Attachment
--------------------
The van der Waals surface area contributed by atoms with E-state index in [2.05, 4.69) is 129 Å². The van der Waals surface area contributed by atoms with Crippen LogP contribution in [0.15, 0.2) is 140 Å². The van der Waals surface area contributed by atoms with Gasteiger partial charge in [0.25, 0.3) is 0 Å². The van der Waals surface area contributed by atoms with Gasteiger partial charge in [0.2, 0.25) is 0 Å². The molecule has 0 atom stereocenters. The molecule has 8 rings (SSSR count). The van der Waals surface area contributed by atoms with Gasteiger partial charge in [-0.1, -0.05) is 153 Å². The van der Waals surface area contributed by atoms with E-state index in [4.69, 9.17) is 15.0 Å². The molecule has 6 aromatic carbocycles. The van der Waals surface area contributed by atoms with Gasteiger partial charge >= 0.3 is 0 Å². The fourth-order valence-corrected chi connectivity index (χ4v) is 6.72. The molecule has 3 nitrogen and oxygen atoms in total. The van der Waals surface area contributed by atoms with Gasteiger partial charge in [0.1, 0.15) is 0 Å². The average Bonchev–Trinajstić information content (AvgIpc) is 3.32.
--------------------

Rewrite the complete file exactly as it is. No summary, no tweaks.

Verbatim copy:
The van der Waals surface area contributed by atoms with E-state index in [2.05, 4.69) is 129 Å². The van der Waals surface area contributed by atoms with Crippen LogP contribution in [0.15, 0.2) is 140 Å². The van der Waals surface area contributed by atoms with Gasteiger partial charge in [0.25, 0.3) is 0 Å². The van der Waals surface area contributed by atoms with Gasteiger partial charge in [0.2, 0.25) is 0 Å². The molecule has 0 atom stereocenters. The molecule has 8 rings (SSSR count). The van der Waals surface area contributed by atoms with Gasteiger partial charge in [-0.1, -0.05) is 153 Å². The van der Waals surface area contributed by atoms with E-state index in [4.69, 9.17) is 15.0 Å². The molecule has 6 aromatic carbocycles. The van der Waals surface area contributed by atoms with Gasteiger partial charge >= 0.3 is 0 Å². The fourth-order valence-corrected chi connectivity index (χ4v) is 6.72. The molecule has 3 nitrogen and oxygen atoms in total. The van der Waals surface area contributed by atoms with Gasteiger partial charge in [0.1, 0.15) is 0 Å². The average Bonchev–Trinajstić information content (AvgIpc) is 3.32.